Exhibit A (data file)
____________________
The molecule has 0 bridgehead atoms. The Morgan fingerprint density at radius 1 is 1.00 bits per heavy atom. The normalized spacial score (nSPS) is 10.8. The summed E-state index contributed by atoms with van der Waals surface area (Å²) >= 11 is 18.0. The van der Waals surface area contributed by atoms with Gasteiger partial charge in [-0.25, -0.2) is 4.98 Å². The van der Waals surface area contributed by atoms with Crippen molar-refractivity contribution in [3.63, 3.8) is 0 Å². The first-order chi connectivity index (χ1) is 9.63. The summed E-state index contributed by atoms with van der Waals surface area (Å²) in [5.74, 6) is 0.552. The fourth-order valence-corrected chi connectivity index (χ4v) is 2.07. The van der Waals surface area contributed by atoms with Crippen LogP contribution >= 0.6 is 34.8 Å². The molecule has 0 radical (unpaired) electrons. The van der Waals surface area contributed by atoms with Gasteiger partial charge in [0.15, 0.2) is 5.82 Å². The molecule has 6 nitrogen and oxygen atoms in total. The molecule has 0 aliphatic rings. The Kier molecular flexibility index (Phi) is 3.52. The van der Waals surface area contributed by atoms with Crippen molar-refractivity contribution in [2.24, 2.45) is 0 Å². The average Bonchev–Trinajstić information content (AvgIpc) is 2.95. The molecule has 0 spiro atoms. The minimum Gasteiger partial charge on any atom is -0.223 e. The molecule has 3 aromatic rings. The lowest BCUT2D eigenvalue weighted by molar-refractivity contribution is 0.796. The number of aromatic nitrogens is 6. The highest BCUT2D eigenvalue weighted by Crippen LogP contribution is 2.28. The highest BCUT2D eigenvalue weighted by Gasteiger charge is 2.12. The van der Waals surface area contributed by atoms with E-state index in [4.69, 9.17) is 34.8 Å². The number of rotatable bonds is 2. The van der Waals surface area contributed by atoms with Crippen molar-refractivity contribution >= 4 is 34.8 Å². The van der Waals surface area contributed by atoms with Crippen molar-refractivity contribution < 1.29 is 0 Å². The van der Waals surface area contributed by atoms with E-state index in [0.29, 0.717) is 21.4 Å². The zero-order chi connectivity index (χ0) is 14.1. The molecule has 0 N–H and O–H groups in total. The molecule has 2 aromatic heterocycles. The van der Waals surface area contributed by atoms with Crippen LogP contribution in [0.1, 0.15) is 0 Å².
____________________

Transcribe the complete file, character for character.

The molecule has 0 bridgehead atoms. The Morgan fingerprint density at radius 1 is 1.00 bits per heavy atom. The normalized spacial score (nSPS) is 10.8. The summed E-state index contributed by atoms with van der Waals surface area (Å²) >= 11 is 18.0. The van der Waals surface area contributed by atoms with Gasteiger partial charge in [-0.25, -0.2) is 4.98 Å². The van der Waals surface area contributed by atoms with Crippen molar-refractivity contribution in [3.63, 3.8) is 0 Å². The first-order chi connectivity index (χ1) is 9.63. The summed E-state index contributed by atoms with van der Waals surface area (Å²) in [5.74, 6) is 0.552. The fourth-order valence-corrected chi connectivity index (χ4v) is 2.07. The van der Waals surface area contributed by atoms with Crippen LogP contribution >= 0.6 is 34.8 Å². The molecule has 0 radical (unpaired) electrons. The van der Waals surface area contributed by atoms with Gasteiger partial charge in [0.15, 0.2) is 5.82 Å². The molecule has 6 nitrogen and oxygen atoms in total. The molecule has 0 aliphatic rings. The Kier molecular flexibility index (Phi) is 3.52. The van der Waals surface area contributed by atoms with Crippen molar-refractivity contribution in [2.24, 2.45) is 0 Å². The average Bonchev–Trinajstić information content (AvgIpc) is 2.95. The molecule has 0 spiro atoms. The minimum Gasteiger partial charge on any atom is -0.223 e. The molecule has 3 aromatic rings. The lowest BCUT2D eigenvalue weighted by molar-refractivity contribution is 0.796. The number of aromatic nitrogens is 6. The highest BCUT2D eigenvalue weighted by Crippen LogP contribution is 2.28. The highest BCUT2D eigenvalue weighted by Gasteiger charge is 2.12. The van der Waals surface area contributed by atoms with E-state index in [4.69, 9.17) is 34.8 Å². The number of rotatable bonds is 2. The van der Waals surface area contributed by atoms with Crippen molar-refractivity contribution >= 4 is 34.8 Å². The van der Waals surface area contributed by atoms with Crippen molar-refractivity contribution < 1.29 is 0 Å². The van der Waals surface area contributed by atoms with E-state index in [0.29, 0.717) is 21.4 Å². The zero-order chi connectivity index (χ0) is 14.1. The molecule has 0 N–H and O–H groups in total. The molecule has 2 aromatic heterocycles. The van der Waals surface area contributed by atoms with Crippen LogP contribution in [0.1, 0.15) is 0 Å².